This enchanting reinvention of a Natural History of Fairies written by botanist Professor Elsie Arbour in the 1920s glows with timeless charm and the magic of nature. What’s more, author Emily Hawkins’s message about protecting fairies’ natural habitats has important real-world resonance, such as this: “human actions are putting fairies’ habitats at risk. When forests and woodland are cut down to make space for farmland…then fairies’ homes are destroyed.” Fairy enthusiasts will delight in the detail of the softly-radiant illustrations that present fairy anatomy and life cycles in the manner of natural history books, replete with labels and descriptions. Throughout, the book is suffused with a thrilling feeling that fairies might be found - if you know what you’re looking for, and where to look. The section on language and secret scripts will undoubtedly inspire young readers to write their own fairy codes, while coverage of a huge range of habitats - from meadows, gardens and woodlands, to mountains, marine environments and jungles - gives a satisfying global feel. Alongside providing fairy-lovers with much fodder for exploration, this coverage of habitats, and information on the likes of leaves, plants and animals, might also spark a wider love of nature. Sumptuously presented, with a silk bookmark, and gold edging and cover foil supplementing Jessica Roux’s illustrations, this book’s style is every bit as charming as its content, which makes it a gift to treasure.
Following up the excellent A Year Full of Stories, Angela McAllister has travelled the world again to collect together wonderful folktales, this time with an animal theme. There are tales of tigers, pandas and jackals, of buffalos, bears and coyotes, as well as cheetahs, warthogs and ostriches, all of them told in the direct, robust prose of the best storytellers. Great for reading on your own and just the right length for bedtime, each story will capture the reader’s or listener’s imagination, and quite often leave them with something to think about too. Aitch’s watercolour illustrations highlight the stories’ individuality, but give them a universal feel too and it’s as lovely to look at as it is to read.
Sisters Imogen and Isabel Greenberg make brilliant use of the comic book/graphic novel format to tell stories of Athena, probably the most appealing of all the Greek goddesses, weaving different myths into one coherent adventure. It starts as Athena springs from Zeus's head fully armed and 'ready to do battle in the world'; next is the story of her relationship with Athens and, more crucially, rivalry with Poseidon, then interventions in human lives with Perseus and Arachne (the latter a good learning experience for the goddess), before the lead up to the Trojan war and finally the wanderings of Odysseus. The stories are unbeatable and text and illustrations do them full justice. A terrific introduction to the world of Greek mythology and a great bit of storytelling.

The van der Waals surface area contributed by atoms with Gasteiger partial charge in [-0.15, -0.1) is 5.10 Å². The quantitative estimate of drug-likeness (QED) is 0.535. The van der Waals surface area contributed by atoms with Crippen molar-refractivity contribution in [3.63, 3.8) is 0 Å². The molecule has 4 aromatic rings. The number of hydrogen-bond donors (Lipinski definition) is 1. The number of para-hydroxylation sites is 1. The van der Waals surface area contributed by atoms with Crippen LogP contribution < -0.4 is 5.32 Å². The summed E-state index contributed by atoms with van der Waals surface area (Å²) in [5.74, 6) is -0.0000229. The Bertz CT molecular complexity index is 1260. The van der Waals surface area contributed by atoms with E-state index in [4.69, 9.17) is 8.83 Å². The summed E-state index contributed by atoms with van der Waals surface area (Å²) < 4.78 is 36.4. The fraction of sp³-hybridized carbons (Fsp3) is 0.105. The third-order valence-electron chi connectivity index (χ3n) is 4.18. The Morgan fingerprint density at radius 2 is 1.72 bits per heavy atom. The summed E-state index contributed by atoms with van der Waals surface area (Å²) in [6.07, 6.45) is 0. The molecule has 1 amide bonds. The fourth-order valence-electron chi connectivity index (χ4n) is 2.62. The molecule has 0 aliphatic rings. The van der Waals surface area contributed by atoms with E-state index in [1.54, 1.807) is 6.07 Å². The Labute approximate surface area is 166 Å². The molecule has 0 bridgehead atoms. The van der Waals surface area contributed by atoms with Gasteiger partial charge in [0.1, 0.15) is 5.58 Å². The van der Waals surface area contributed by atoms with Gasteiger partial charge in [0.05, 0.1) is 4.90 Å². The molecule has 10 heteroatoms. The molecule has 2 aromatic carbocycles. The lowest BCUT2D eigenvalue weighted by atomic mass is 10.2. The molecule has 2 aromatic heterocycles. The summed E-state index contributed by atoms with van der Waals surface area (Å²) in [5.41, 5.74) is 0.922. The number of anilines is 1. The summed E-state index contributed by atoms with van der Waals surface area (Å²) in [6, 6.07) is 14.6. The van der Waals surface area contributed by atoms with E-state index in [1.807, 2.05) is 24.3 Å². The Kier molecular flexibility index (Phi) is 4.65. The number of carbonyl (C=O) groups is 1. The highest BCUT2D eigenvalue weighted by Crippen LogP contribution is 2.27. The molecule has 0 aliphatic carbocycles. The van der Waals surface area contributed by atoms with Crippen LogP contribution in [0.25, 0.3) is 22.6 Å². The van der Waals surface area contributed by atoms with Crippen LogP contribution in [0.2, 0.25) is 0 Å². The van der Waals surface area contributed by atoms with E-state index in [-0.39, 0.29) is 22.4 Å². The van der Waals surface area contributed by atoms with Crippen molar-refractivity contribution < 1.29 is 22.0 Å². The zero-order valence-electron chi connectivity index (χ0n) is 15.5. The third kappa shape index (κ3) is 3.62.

'Beyond the Forest Floor: Forest Tales' by Joanne McFall is a collection of 13 short stories inspired by nature, folklore and Celtic mythology. The dark and troubling tales are illustrated by Ruth O'Kelly with monochrome line drawings, which add to the brooding atmosphere, so reminiscent of the Brothers Grimm. Like all fairy stories, they are timeless and designed to appeal to all ages. Also true to tradition, the characters, both human and animal, embark on journeys which transform them, as they discover they possess qualities, strengths and powers to carry out whatever is required of them whilst the forest remains the same and eternal. This is a very evocative and immersive set of stories, slightly disturbing but rewarding. I particularly liked 'Other Moon', which has all the elements of a good fairy tale...a prince, a castle, a wolf, a woodcutter, a magic seed, a wish granted but also the unexpected appearance of an angel, who shows the prince how to prove himself by helping the poor. A very interesting read.
A handsome production of two fabulous ‘ology’ titles together in one slip case. A look behind the scenes of a world of unusual and unexpected monsters in Monsterology is combined with a rare insight into the scary and magical world of dragons in Dragonology. Both have the trade mark flow of fascinating snippets of information presented in a variety of interesting and unusual ways.